Before you do anything, it's often cheaper to find a broken camera to get the part (E18, bad CCD or a broken LCD will work). Depending on the failure, you may be able to test the flash before opening the cameras to do the repair.
More often then not you can find a camera with an issue like an E18 or a lens that's bad but comes out just enough to avoid the E18 crash for next to nothing. As long as the camera works for parts, it will suffice for what you are using it for. In many cases, these are in as good (or better) condition then the camera they are being used to repair. Flash board failures are rare, relative to how many have bad boards and lenses.
However, I'd suggesting seeing how cheap a used camera that's just like this one that works 100% is. If you find the prices on the parts cameras aren't much lower then a used one that works, it might make more sense to buy a new one and use this one for parts.
If you attempt the repair, a lot of soldering is involved; you should also let the camera sit for a good week or so to avoid being shocked by the capacitor or frying the camera. If you have never soldered before, practice on junk boards first.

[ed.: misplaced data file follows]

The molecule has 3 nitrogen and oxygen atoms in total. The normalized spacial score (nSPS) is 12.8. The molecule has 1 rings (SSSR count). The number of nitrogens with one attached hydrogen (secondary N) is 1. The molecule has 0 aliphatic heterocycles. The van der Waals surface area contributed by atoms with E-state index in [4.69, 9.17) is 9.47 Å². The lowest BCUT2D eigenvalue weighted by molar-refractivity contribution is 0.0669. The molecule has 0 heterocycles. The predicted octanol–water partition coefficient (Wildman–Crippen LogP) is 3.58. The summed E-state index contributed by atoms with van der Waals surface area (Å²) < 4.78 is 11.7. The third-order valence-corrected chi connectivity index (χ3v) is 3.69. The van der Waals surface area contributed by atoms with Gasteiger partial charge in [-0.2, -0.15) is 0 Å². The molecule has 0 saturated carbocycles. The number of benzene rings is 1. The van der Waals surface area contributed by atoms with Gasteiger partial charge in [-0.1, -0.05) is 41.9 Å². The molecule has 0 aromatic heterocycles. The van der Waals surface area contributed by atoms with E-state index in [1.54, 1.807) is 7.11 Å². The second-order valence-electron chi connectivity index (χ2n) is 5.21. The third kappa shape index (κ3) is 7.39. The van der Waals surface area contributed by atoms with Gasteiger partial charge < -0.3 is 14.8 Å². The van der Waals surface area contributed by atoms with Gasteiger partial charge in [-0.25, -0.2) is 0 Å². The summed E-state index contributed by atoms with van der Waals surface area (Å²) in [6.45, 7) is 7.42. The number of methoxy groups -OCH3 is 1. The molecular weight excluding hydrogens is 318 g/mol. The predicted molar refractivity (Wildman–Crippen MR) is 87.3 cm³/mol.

If you are still having issues, the flash from the donor may be bad or your camera has board issues. At this point, it's going to be cheaper to buy a new camera unless your donor camera has the part you need to repair yours. If you do swap boards, transfer the entire case so the serial numbers are consistent; it isn't required but it's a good idea.
Here is the guide to replace the flash board: Canon PowerShot A590 IS Flash Assembly Replacement